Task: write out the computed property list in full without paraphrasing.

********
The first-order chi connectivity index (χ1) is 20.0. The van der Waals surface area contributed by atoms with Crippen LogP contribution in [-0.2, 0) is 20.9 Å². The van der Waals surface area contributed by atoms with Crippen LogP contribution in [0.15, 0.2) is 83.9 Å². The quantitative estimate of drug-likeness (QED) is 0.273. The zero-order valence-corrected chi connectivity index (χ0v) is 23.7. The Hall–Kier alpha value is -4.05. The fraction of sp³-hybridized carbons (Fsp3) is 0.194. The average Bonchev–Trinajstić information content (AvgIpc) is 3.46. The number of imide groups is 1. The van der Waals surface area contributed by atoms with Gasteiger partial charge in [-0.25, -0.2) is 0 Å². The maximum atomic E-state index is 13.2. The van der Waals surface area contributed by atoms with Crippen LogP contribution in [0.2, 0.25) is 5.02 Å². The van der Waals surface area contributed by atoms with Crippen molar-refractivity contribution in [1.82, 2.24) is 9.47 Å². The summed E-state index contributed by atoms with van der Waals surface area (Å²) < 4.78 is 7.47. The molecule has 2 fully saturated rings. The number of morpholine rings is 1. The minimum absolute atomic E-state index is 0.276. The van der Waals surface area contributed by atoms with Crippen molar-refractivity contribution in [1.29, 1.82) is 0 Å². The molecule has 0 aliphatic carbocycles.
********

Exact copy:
The first-order chi connectivity index (χ1) is 20.0. The van der Waals surface area contributed by atoms with Crippen LogP contribution in [-0.2, 0) is 20.9 Å². The van der Waals surface area contributed by atoms with Crippen LogP contribution in [0.15, 0.2) is 83.9 Å². The quantitative estimate of drug-likeness (QED) is 0.273. The zero-order valence-corrected chi connectivity index (χ0v) is 23.7. The Hall–Kier alpha value is -4.05. The fraction of sp³-hybridized carbons (Fsp3) is 0.194. The average Bonchev–Trinajstić information content (AvgIpc) is 3.46. The number of imide groups is 1. The van der Waals surface area contributed by atoms with Gasteiger partial charge in [-0.25, -0.2) is 0 Å². The maximum atomic E-state index is 13.2. The van der Waals surface area contributed by atoms with Crippen LogP contribution in [0.2, 0.25) is 5.02 Å². The van der Waals surface area contributed by atoms with Crippen molar-refractivity contribution in [1.82, 2.24) is 9.47 Å². The summed E-state index contributed by atoms with van der Waals surface area (Å²) < 4.78 is 7.47. The molecule has 2 fully saturated rings. The number of morpholine rings is 1. The minimum absolute atomic E-state index is 0.276. The van der Waals surface area contributed by atoms with Crippen molar-refractivity contribution in [1.29, 1.82) is 0 Å². The molecule has 0 aliphatic carbocycles.